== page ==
fbpx Skip to main content

honey flavours

Honey Colours and Flavours

By Honey Blog No Comments

With all the different colours, flavours and benefits honey is a really fascinating food which has been used for centuries. It is a product of nature used for a healthy sweetener, delicious recipes and natural remedies.

However, many people think that honey is all the same, just sweet and golden coloured. In fact, there are more than 300 different types of honey in the world, each with its unique colour and flavour. Let’s start with the colour. 

How does honey get its colour

The colour and flavour of natural honey varies depending on the types of flowers and plants that bees collect nectar from. 

The nectar contains a wide range of pigments, which give the honey its colour. For example, some light-coloured honey comes from Acacia and Linden. While some darker honey comes from plants like Thistle.

When an area has many different types of flowers blooming at one time, you can expect your honey harvest to have a wide variety of colour shades, hence the millions of colour possibilities provided by the flowers and plants.

These varieties are mostly named Multi-floral or Wildflower. The colour could be in thousands of shades with a predominant lighter or darker colour depending on the predominant flower nectar. 

The time of year and location also impact the colour of honey. Hence the different flowers and plants blooming in different periods and regions. 

How does honey get its taste 

Honey gets its taste from the unique combination of sugars, acids and other compounds found in the nectar of the flowers and plants the bees collect it from. Once the bees collect the nectar they stored it within their stomach adding enzymes and passing it from one worker bee to another until the water diminishes, at which point the flower nectar becomes honey. Then the worker bees store it in the cells of the honeycomb. This creates a natural sweet taste in the honey.

Honey Pfund Scale

The colour of honey is graded on a scale called the Pfund scale. It was developed by Dr Herman Pfund, who was also known as “the father of American beekeeping.”

This grading system is still used today because it provides an accurate way to measure the light-absorbing component of a honey’s colour known as carotenoid.

The Pfund scale uses two measurements: hue and intensity.

Hue refers to the colour itself (blue, yellow, green), while intensity refers to how dark or bright that colour looks to us.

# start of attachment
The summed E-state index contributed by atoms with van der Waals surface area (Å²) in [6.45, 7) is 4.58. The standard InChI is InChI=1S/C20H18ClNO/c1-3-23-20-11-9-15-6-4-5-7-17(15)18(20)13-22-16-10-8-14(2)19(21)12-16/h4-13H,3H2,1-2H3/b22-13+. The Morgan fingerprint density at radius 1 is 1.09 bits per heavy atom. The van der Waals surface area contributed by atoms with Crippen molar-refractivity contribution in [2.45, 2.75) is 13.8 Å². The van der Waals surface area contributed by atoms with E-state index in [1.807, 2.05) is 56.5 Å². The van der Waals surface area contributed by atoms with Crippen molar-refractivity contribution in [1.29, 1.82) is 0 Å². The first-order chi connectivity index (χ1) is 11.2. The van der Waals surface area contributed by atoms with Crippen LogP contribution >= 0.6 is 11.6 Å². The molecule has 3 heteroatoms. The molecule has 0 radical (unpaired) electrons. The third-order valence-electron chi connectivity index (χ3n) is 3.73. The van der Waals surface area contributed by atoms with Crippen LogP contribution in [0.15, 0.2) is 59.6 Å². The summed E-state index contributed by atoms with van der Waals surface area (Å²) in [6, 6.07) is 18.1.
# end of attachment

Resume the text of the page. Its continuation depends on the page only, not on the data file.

For example, we would describe blueberry honey as having blue hues with relatively dark intensities, while buckwheat would be described as having greenish hues with lighter intensities than blueberry.

Colours in Pfund Scale

The Pfund scale has seven colour categories:

  1. Water white
  2. Extra white
  3. White
  4. Extra light amber
  5. Light amber
  6. Amber
  7.  Dark amber

The darker the honey is, the higher on the scale it goes towards dark amber. The lighter the colour the lower the colour category.

A general rule of thumb is, the lighter the colour the milder the taste. As we proceed towards darker tones, the honey taste is stronger and more complex.

Few studies suggest that darker-coloured honey has a higher concentration of antioxidants and micro-nutrients, while lighter has a lower concentration.

So, if you want to swap sugar for honey in recipes, we recommend going for lighter-coloured honey to avoid overpowering your dish. And for the darker-coloured honey, just like you would do with a high-shelf rum, we recommend having them on its own, to fully experience and enjoy their complex and rich taste.


The pigments present in the nectar of flowers and plants result in the wide array of colours seen in natural honey. From light Acacia Honey to dark Thistle and Honeydew, each type of honey has its own unique and beautiful colour. Moreover, the combination of natural sugars, acids and other compounds in the flower nectar gives each honey a distinct taste and aroma and benefits. With all this variety in nature, honey is not only a sweet treat for our taste buds, but a natural elixir.